Seven new Australian-made ferries to take to Parramatta River

SEVEN new Australian-made ferries will take to Parramatta River after the NSW Government awarded the construction tender to Richardson Devine Marine Shipbuilders in Hobart.

The new Parramatta Class ferries have been designed by Incat Crowthers, leading naval engineers based in the Northern Beaches of Sydney.

The Parramatta Class ferry design will be a vast improvement on the 10 overseas -made River Class vessels that entered service in October 2021.

Issues that plagued the River Class included:

  • Not being able to fit under some bridges with passengers on the top deck;
  • Asbestos;
  • Sub-standard fit and finish;
  • Wheelhouse window angles making night operations dangerous;
  • Engine stalling;
  • Potential of fires or electrocution caused by sub-standard electrical equipment and sub-standard steering components.

The approximately 43 defects pushed their service commencement dates out by well over a year.

Transport for NSW has worked closely with the naval architects, operator Transdev and union representatives to ensure the faults that plagued the River Class ferries are not repeated.

While aesthetically similar, the new Parramatta-class vessels won’t include upper deck seating that was deemed too dangerous to be used when passing under Camellia Railway Bridge and Gasworks Bridge.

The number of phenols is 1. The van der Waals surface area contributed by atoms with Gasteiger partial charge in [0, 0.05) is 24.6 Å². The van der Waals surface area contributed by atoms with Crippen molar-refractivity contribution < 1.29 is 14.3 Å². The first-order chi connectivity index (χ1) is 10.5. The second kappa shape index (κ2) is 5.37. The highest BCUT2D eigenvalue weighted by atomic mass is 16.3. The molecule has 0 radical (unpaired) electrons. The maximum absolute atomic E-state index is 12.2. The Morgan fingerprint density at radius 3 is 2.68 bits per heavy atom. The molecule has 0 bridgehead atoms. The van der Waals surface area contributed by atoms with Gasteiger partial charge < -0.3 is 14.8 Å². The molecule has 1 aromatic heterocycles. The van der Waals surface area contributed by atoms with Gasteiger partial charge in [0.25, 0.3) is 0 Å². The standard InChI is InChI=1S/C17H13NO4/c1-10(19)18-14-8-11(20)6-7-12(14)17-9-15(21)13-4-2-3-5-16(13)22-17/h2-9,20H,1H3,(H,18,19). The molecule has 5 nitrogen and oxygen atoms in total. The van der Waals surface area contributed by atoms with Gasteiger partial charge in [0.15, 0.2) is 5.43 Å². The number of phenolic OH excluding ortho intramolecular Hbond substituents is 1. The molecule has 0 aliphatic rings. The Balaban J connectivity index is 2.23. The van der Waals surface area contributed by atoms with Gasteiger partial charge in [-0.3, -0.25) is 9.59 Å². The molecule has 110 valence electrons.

The new ferries will also be future-proofed, allowing for future conversion to electric propulsion as battery, charging and engine technologies improve.

Ferry engines are usually replaced after five years of service, providing opportunities to make these upgrades during the 25-30 year working life of the Parramatta Class ferries.

The seven new vessels will replace seven Cairns-built RiverCat vessels, which are ready to retire after 30 years of service.

The RiverCat vessels were the first passenger ferries to chart a course all the way to Parramatta wharf in 1993.

Construction of the new ferries will begin in July.

Over the last decade NSW has lost 42,000 manufacturing jobs in the same time that Victoria only lost 27,000 and QLD gained 6,000.  What’s more, NSW has missed out on 4,000 more jobs due to offshoring.

The NSW Government is committed to building things here again. We’ve committed to:

  • Beginning the procurement process for the next set of trains to replace the ageing Tangara fleet;
  • A target of 50 per cent minimum local content for future rolling stock contracts, by the end of our first term – just like Victoria;
  • An increase in tender weightings to 30 per cent capturing local content, job creation, small business, and ethical supply chains – to get us to where Queensland is;
  • Establishing up a NSW Jobs First Commission – an independent, expert body, to oversee the implementation and growth of local industries, supporting and advocating for local firms in bidding for government tenders – like they do down south.

“The NSW Government is committed to building things here again to create jobs, boost manufacturing and end the failed offshore imports of the previous Liberal Government,” aid NSW Premier Chris Minns. 

“This commitment will produce Aussie-made NSW-designed ferries equipped with modern propulsion technology to ferry passengers well into the future.”

Author: admin

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